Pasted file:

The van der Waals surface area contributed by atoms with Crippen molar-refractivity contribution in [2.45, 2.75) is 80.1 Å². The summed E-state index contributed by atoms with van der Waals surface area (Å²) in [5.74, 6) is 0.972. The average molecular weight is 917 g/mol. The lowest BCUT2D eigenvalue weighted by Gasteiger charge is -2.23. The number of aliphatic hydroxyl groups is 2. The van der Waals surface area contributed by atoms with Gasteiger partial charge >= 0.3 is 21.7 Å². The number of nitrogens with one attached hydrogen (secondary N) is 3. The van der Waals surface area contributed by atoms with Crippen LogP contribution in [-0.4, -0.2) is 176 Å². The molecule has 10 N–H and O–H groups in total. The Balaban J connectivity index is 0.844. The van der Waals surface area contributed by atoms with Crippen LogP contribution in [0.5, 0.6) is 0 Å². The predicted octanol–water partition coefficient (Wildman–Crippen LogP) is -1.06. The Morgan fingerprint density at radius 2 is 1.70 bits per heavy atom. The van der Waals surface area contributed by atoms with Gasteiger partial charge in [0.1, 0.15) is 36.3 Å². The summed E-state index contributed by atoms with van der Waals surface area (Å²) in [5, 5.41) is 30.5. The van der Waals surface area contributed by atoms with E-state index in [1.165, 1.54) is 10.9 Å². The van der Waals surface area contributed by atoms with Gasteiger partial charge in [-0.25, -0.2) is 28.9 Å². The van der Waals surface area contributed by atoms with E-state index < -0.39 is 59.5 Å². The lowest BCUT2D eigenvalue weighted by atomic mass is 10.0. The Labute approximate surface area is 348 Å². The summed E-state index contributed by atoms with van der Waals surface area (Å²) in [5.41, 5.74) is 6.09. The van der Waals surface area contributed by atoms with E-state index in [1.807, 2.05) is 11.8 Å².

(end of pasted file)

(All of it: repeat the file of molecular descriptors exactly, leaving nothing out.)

The van der Waals surface area contributed by atoms with Crippen molar-refractivity contribution in [2.45, 2.75) is 80.1 Å². The summed E-state index contributed by atoms with van der Waals surface area (Å²) in [5.74, 6) is 0.972. The average molecular weight is 917 g/mol. The lowest BCUT2D eigenvalue weighted by Gasteiger charge is -2.23. The number of aliphatic hydroxyl groups is 2. The van der Waals surface area contributed by atoms with Gasteiger partial charge >= 0.3 is 21.7 Å². The number of nitrogens with one attached hydrogen (secondary N) is 3. The van der Waals surface area contributed by atoms with Crippen LogP contribution in [-0.4, -0.2) is 176 Å². The molecule has 10 N–H and O–H groups in total. The Balaban J connectivity index is 0.844. The van der Waals surface area contributed by atoms with Crippen LogP contribution in [0.5, 0.6) is 0 Å². The predicted octanol–water partition coefficient (Wildman–Crippen LogP) is -1.06. The Morgan fingerprint density at radius 2 is 1.70 bits per heavy atom. The van der Waals surface area contributed by atoms with Gasteiger partial charge in [0.1, 0.15) is 36.3 Å². The summed E-state index contributed by atoms with van der Waals surface area (Å²) in [5, 5.41) is 30.5. The van der Waals surface area contributed by atoms with E-state index in [1.165, 1.54) is 10.9 Å². The van der Waals surface area contributed by atoms with Gasteiger partial charge in [-0.25, -0.2) is 28.9 Å². The van der Waals surface area contributed by atoms with E-state index < -0.39 is 59.5 Å². The lowest BCUT2D eigenvalue weighted by atomic mass is 10.0. The Labute approximate surface area is 348 Å². The summed E-state index contributed by atoms with van der Waals surface area (Å²) in [5.41, 5.74) is 6.09. The van der Waals surface area contributed by atoms with E-state index in [1.807, 2.05) is 11.8 Å².